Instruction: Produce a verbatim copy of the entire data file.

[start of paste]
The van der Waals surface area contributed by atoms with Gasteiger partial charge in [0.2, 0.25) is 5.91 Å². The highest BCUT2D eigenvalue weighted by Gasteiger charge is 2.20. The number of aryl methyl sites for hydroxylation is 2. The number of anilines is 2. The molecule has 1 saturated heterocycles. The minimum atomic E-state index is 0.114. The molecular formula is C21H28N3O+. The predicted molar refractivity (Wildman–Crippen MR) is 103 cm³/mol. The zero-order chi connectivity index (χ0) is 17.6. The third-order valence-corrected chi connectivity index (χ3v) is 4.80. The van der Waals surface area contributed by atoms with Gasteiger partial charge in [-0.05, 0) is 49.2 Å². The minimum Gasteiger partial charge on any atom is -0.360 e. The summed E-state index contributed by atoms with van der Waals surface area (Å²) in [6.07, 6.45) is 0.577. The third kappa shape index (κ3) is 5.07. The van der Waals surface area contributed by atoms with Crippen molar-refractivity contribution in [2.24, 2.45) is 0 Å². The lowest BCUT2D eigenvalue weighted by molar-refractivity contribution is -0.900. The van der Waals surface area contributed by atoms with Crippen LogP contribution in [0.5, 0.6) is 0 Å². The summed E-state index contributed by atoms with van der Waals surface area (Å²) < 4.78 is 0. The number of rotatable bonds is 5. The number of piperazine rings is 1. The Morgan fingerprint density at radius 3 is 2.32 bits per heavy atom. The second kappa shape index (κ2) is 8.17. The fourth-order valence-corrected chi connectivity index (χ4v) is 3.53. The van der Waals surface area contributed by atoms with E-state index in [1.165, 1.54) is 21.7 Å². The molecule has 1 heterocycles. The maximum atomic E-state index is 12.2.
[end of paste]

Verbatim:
The van der Waals surface area contributed by atoms with Gasteiger partial charge in [0.2, 0.25) is 5.91 Å². The highest BCUT2D eigenvalue weighted by Gasteiger charge is 2.20. The number of aryl methyl sites for hydroxylation is 2. The number of anilines is 2. The molecule has 1 saturated heterocycles. The minimum atomic E-state index is 0.114. The molecular formula is C21H28N3O+. The predicted molar refractivity (Wildman–Crippen MR) is 103 cm³/mol. The zero-order chi connectivity index (χ0) is 17.6. The third-order valence-corrected chi connectivity index (χ3v) is 4.80. The van der Waals surface area contributed by atoms with Gasteiger partial charge in [-0.05, 0) is 49.2 Å². The minimum Gasteiger partial charge on any atom is -0.360 e. The summed E-state index contributed by atoms with van der Waals surface area (Å²) in [6.07, 6.45) is 0.577. The third kappa shape index (κ3) is 5.07. The van der Waals surface area contributed by atoms with Crippen molar-refractivity contribution in [2.24, 2.45) is 0 Å². The lowest BCUT2D eigenvalue weighted by molar-refractivity contribution is -0.900. The van der Waals surface area contributed by atoms with Crippen LogP contribution in [0.5, 0.6) is 0 Å². The summed E-state index contributed by atoms with van der Waals surface area (Å²) < 4.78 is 0. The number of rotatable bonds is 5. The number of piperazine rings is 1. The Morgan fingerprint density at radius 3 is 2.32 bits per heavy atom. The second kappa shape index (κ2) is 8.17. The fourth-order valence-corrected chi connectivity index (χ4v) is 3.53. The van der Waals surface area contributed by atoms with E-state index in [1.165, 1.54) is 21.7 Å². The molecule has 1 heterocycles. The maximum atomic E-state index is 12.2.